The generosity of my fiber friends never ceases to amaze me. I’m often blessed with gifts of fleece or yarn as well as self-incriminating stories of knitting disasters (you know, like having to pull out yards of laceweight yarn when you discover that you should have started the shaping 5 inches back, because you failed to read ahead to that place in the instructions that says, “and at the same time, . . .”) This post is a story about both very generous gifts and my own salvaged disasters.
First, the fleece. I recently was the beneficiary of two very large, stuffed-full bags of fleece from a friend who decided she didn’t have time in her life right now for spinning. A beautiful white (mystery fiber) roving spoke to me, but even though it was a joy to spin, I got bored with the white and decided it would be even more fun if I dyed it a very pale shell pink. The dye mixture “slipped,” however, and I ended up with bubble gum-colored fleece. A lot of it!
Next, the yarn. I went ahead and spun up that bubble gum, and then my creative friend and master dyer Gail Callahan urged me to (cautiously) overdye the yarn to tame it down. This experiment went pretty well, because I tried hard to take Gail’s advice and add just a little color at a time. I wasn’t very scientific about it, but after a dash of blue and a touch of mahogany, I got a sort of coral I was quite happy with.
Finally, the design. I’m a pushover for audio books as knitting partners, and if you agree, the place to turn is Heather Ordover’s CraftLit: A Podcast for Crafters Who Love Books. Heather is also the creator of What Would Madame Defarge Have Knit?, a collection of designs from other avid reading/knitting designers, who have imagined what “might” have been knit by or for an assortment of literary characters, from Frankenstein to Rip Van Winkle. Heather sent me the e-book as a gift , and I used my handspun coral yarn to knit Jane’s (that’s Jane Eyre’s) Ubiquitous Shawl, designed by Erica Hernandez, and shown here. Thanks, Heather, for your inspiration and Erica, for your lovely design!
No matter how hard I try, when I’m at the beach I can’t stop myself from picking up some stone or shell with an unusual shape or a magical color pattern. And, of course, once the first one is in my pocket, there’s no stopping myself. Last fall, I became intrigued with some very flat stones I found on Nauset Beach on Cape Cod. They had a nice weight, with consistent thickness, and were perfect, I thought, for coasters, especially if I gave them a little fiber “coat” to absorb moisture. I included a photo of some of them in my blog, and because a reader requested a pattern, I’m happy to share it here.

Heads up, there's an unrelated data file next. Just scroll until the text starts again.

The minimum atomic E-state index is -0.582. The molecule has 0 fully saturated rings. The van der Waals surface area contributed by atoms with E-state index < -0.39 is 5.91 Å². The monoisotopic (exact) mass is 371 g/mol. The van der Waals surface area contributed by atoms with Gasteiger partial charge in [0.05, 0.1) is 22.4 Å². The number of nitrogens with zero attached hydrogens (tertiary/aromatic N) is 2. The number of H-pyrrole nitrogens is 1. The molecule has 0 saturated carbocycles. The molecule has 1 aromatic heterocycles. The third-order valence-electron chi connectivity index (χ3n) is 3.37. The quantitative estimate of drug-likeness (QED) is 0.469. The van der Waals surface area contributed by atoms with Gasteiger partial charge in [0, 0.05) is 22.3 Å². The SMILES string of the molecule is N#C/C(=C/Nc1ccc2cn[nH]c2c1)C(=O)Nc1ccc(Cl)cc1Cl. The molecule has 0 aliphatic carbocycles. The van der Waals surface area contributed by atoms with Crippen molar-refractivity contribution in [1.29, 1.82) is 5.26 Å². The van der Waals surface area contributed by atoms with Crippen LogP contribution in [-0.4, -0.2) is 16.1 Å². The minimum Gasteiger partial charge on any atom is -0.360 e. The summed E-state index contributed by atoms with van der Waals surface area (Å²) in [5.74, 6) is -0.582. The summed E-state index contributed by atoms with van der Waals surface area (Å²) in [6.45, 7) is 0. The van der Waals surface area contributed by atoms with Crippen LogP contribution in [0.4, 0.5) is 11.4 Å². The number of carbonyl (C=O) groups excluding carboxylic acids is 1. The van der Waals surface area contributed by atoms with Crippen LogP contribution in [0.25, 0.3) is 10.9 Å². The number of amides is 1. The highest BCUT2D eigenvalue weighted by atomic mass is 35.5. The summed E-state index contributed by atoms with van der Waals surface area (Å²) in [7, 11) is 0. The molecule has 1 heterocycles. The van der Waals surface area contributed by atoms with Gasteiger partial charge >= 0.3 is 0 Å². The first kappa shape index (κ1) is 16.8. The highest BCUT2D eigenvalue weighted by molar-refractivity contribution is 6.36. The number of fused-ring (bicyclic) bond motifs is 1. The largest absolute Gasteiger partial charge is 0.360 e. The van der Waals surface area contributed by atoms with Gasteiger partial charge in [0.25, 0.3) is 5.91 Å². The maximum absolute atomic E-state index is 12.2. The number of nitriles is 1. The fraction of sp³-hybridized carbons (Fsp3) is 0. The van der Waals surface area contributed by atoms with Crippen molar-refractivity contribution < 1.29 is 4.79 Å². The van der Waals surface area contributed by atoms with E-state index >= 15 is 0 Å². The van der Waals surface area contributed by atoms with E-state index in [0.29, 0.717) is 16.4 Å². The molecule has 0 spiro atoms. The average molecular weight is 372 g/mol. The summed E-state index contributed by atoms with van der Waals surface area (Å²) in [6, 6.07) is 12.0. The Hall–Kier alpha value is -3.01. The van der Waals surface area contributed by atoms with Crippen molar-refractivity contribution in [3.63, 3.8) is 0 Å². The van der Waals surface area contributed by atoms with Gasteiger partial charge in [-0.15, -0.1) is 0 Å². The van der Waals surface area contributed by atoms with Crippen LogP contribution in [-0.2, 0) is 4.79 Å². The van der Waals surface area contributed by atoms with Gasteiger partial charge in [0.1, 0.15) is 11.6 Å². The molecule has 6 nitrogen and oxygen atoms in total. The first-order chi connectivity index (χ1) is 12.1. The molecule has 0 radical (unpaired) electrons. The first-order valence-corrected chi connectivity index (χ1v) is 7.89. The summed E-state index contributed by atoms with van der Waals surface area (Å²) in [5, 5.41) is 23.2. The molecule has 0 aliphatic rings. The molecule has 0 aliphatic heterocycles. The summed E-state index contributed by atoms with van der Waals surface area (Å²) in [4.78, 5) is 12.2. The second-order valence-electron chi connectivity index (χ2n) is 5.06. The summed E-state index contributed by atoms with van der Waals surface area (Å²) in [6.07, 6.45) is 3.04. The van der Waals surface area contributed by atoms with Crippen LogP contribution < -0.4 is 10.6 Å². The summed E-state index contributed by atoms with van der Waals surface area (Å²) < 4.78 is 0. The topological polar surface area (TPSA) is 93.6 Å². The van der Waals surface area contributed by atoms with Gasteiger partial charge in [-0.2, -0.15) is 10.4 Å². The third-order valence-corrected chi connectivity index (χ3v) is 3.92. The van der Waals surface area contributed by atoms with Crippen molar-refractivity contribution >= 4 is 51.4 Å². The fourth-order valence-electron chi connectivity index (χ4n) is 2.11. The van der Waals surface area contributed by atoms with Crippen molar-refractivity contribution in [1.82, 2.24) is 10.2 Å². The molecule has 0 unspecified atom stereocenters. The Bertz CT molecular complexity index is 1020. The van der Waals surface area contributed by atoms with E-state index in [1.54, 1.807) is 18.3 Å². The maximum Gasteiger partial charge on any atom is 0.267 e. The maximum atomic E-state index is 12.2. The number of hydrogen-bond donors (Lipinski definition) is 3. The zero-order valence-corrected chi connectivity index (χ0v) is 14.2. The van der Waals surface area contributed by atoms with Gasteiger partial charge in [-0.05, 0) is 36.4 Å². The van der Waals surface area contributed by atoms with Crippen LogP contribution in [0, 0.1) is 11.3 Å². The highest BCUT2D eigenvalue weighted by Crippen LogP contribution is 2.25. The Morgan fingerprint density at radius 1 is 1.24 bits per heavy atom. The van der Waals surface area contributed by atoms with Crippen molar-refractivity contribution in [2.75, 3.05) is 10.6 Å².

Because these are found objects, you’ll have to adapt the pattern somewhat to fit the shape of the stones you find. I discovered that it wasn’t as easy as I thought it would be to ensure a flat surface, both top and bottom, steady enough to ensure that a hot cup of tea or a tall, cool glass of wine wouldn’t tip over. Even if the stone itself is flat, the way you connect the starfish’s “arms” on the bottom of the stone also has implications for how steady the piece is. On the other hand, the stones would be just as useful as paperweights, and then no worry about wobbling.
My stones are about 3 or 4 inches in diameter — all irregular shapes — and about ⅜ inch thick. I used 5/2 pearl cotton and a size E/4 (3.50 mm) crochet hook. The star-shaped pattern is adapted from Edie Eckman’s Motif #144 in Beyond the Square Crochet Motifs. I crochet the “starfish” first, then add chain-stitched arm extensions to each point. When the crocheting is done, I lay the piece over the stone, and gather the extensions together to join them underneath, with their arms securely wrapped around the stone. The different shapes of the stones change the way the arms organically arrange themselves, just like those of a real starfish clinging to a rock.
Crocheting the Star
Begin with a sliding loop.
Rnd 1 Ch 1, 10 sc in ring, join with slip st to first sc. (10 sc)
Rnd 2 Ch 1, 2 sc in same stitch, 2 sc in each sc around, join with slip st to first sc.
Rnd 3 * Ch 8, sc in third chain from hook, hdc in next ch, dc in next 2 ch, tr in next ch, skp 3 sc, slip st to next sc; repeat from * four more times, ending last repeat slip st to base of first chain. (5 points made) Fasten off.
Note: You may need to crochet longer or shorter chain extensions, depending on the diameter of your stone. I like the tips of the star to disappear over the side of the stone, so that the chains that secure the starfish to the stone are hidden on the underside.
Chain 12, * slip st into tip of one starfish arm, chain 24; repeat from * three more times, slip stitching in the tip of each starfish arm in order; chain 12, end with slip st into first stitch of beginning chain. Cut the thread, leaving a tail about 10 inches long. Thread the tail in an embroidery needle.
Lay the starfish over the stone and draw the chains to the underside. Use the tail to sew through each chain at its halfway point (marked X in the illustration, below right), drawing the chain extensions together and securing the starfish around the stone.